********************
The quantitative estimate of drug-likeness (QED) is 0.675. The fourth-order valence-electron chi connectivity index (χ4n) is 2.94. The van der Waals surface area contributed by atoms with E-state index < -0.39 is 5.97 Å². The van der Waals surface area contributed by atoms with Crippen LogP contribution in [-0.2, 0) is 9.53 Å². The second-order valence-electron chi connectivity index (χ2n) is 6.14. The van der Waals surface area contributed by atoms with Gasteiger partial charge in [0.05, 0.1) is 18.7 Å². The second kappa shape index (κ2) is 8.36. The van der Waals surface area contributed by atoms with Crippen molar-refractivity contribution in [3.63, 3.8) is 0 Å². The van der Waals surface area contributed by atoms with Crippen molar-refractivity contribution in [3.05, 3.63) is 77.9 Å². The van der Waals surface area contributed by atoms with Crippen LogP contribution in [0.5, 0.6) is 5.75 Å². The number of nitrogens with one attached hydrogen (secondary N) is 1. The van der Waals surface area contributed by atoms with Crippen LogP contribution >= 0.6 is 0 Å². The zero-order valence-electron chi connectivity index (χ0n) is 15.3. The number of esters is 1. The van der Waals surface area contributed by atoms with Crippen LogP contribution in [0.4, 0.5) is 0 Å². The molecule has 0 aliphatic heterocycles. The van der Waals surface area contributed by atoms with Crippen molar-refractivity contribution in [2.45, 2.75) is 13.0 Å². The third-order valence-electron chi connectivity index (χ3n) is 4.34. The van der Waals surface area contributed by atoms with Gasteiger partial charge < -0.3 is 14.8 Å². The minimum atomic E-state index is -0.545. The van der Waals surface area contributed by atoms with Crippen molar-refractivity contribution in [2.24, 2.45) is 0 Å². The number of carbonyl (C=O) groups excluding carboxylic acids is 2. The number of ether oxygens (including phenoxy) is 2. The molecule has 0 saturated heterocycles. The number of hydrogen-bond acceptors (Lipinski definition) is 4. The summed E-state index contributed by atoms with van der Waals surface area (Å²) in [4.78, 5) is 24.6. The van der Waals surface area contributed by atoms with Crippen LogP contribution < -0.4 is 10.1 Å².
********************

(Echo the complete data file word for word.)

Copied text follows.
The quantitative estimate of drug-likeness (QED) is 0.675. The fourth-order valence-electron chi connectivity index (χ4n) is 2.94. The van der Waals surface area contributed by atoms with E-state index < -0.39 is 5.97 Å². The van der Waals surface area contributed by atoms with Crippen LogP contribution in [-0.2, 0) is 9.53 Å². The second-order valence-electron chi connectivity index (χ2n) is 6.14. The van der Waals surface area contributed by atoms with Gasteiger partial charge in [0.05, 0.1) is 18.7 Å². The second kappa shape index (κ2) is 8.36. The van der Waals surface area contributed by atoms with Crippen molar-refractivity contribution in [3.63, 3.8) is 0 Å². The van der Waals surface area contributed by atoms with Crippen molar-refractivity contribution in [3.05, 3.63) is 77.9 Å². The van der Waals surface area contributed by atoms with Crippen LogP contribution in [0.5, 0.6) is 5.75 Å². The number of nitrogens with one attached hydrogen (secondary N) is 1. The van der Waals surface area contributed by atoms with Crippen LogP contribution >= 0.6 is 0 Å². The zero-order valence-electron chi connectivity index (χ0n) is 15.3. The number of esters is 1. The van der Waals surface area contributed by atoms with Crippen LogP contribution in [0.4, 0.5) is 0 Å². The molecule has 0 aliphatic heterocycles. The van der Waals surface area contributed by atoms with Crippen molar-refractivity contribution in [2.45, 2.75) is 13.0 Å². The third-order valence-electron chi connectivity index (χ3n) is 4.34. The van der Waals surface area contributed by atoms with Gasteiger partial charge < -0.3 is 14.8 Å². The minimum atomic E-state index is -0.545. The van der Waals surface area contributed by atoms with Crippen molar-refractivity contribution in [2.24, 2.45) is 0 Å². The number of carbonyl (C=O) groups excluding carboxylic acids is 2. The number of ether oxygens (including phenoxy) is 2. The molecule has 0 saturated heterocycles. The number of hydrogen-bond acceptors (Lipinski definition) is 4. The summed E-state index contributed by atoms with van der Waals surface area (Å²) in [4.78, 5) is 24.6. The van der Waals surface area contributed by atoms with Crippen LogP contribution < -0.4 is 10.1 Å².